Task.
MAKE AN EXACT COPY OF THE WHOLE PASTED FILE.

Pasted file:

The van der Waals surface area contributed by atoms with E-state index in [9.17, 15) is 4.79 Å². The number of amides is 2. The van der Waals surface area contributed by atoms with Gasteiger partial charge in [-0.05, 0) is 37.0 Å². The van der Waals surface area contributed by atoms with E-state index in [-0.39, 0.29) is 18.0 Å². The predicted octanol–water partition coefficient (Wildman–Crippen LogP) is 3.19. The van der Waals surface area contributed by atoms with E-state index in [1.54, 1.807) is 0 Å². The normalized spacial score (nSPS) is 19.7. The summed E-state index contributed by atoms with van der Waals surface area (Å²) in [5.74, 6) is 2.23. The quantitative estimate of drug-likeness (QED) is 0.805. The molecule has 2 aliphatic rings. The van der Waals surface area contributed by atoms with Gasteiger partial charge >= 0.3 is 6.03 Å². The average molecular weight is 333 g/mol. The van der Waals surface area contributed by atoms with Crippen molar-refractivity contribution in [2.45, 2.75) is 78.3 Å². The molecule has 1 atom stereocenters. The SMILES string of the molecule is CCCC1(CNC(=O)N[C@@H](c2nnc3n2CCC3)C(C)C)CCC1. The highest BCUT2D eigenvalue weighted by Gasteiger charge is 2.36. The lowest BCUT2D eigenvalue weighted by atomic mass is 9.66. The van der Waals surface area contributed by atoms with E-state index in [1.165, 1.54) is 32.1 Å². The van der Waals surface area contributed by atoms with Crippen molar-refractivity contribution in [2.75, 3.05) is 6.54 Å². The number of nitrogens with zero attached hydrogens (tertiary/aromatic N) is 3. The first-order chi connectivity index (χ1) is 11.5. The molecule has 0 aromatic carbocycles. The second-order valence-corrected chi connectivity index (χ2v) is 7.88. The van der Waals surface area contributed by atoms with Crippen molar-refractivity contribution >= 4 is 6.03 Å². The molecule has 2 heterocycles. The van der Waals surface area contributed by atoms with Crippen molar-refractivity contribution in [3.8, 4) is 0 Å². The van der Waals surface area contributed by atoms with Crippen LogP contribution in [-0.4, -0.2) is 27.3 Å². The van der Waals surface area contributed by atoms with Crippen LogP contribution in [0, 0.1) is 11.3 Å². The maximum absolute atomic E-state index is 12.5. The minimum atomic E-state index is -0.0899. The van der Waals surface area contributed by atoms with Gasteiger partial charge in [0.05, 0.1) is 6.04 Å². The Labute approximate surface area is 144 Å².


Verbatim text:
The van der Waals surface area contributed by atoms with E-state index in [9.17, 15) is 4.79 Å². The number of amides is 2. The van der Waals surface area contributed by atoms with Gasteiger partial charge in [-0.05, 0) is 37.0 Å². The van der Waals surface area contributed by atoms with E-state index in [-0.39, 0.29) is 18.0 Å². The predicted octanol–water partition coefficient (Wildman–Crippen LogP) is 3.19. The van der Waals surface area contributed by atoms with E-state index in [1.54, 1.807) is 0 Å². The normalized spacial score (nSPS) is 19.7. The summed E-state index contributed by atoms with van der Waals surface area (Å²) in [5.74, 6) is 2.23. The quantitative estimate of drug-likeness (QED) is 0.805. The molecule has 2 aliphatic rings. The van der Waals surface area contributed by atoms with Gasteiger partial charge >= 0.3 is 6.03 Å². The average molecular weight is 333 g/mol. The van der Waals surface area contributed by atoms with Crippen molar-refractivity contribution in [2.45, 2.75) is 78.3 Å². The molecule has 1 atom stereocenters. The SMILES string of the molecule is CCCC1(CNC(=O)N[C@@H](c2nnc3n2CCC3)C(C)C)CCC1. The highest BCUT2D eigenvalue weighted by Gasteiger charge is 2.36. The lowest BCUT2D eigenvalue weighted by atomic mass is 9.66. The van der Waals surface area contributed by atoms with E-state index in [1.165, 1.54) is 32.1 Å². The van der Waals surface area contributed by atoms with Crippen molar-refractivity contribution in [2.75, 3.05) is 6.54 Å². The number of nitrogens with zero attached hydrogens (tertiary/aromatic N) is 3. The first-order chi connectivity index (χ1) is 11.5. The molecule has 0 aromatic carbocycles. The second-order valence-corrected chi connectivity index (χ2v) is 7.88. The van der Waals surface area contributed by atoms with Crippen molar-refractivity contribution >= 4 is 6.03 Å². The molecule has 2 heterocycles. The van der Waals surface area contributed by atoms with Crippen molar-refractivity contribution in [3.8, 4) is 0 Å². The van der Waals surface area contributed by atoms with Crippen LogP contribution in [-0.4, -0.2) is 27.3 Å². The van der Waals surface area contributed by atoms with Crippen LogP contribution in [0, 0.1) is 11.3 Å². The maximum absolute atomic E-state index is 12.5. The minimum atomic E-state index is -0.0899. The van der Waals surface area contributed by atoms with Gasteiger partial charge in [0.05, 0.1) is 6.04 Å². The Labute approximate surface area is 144 Å².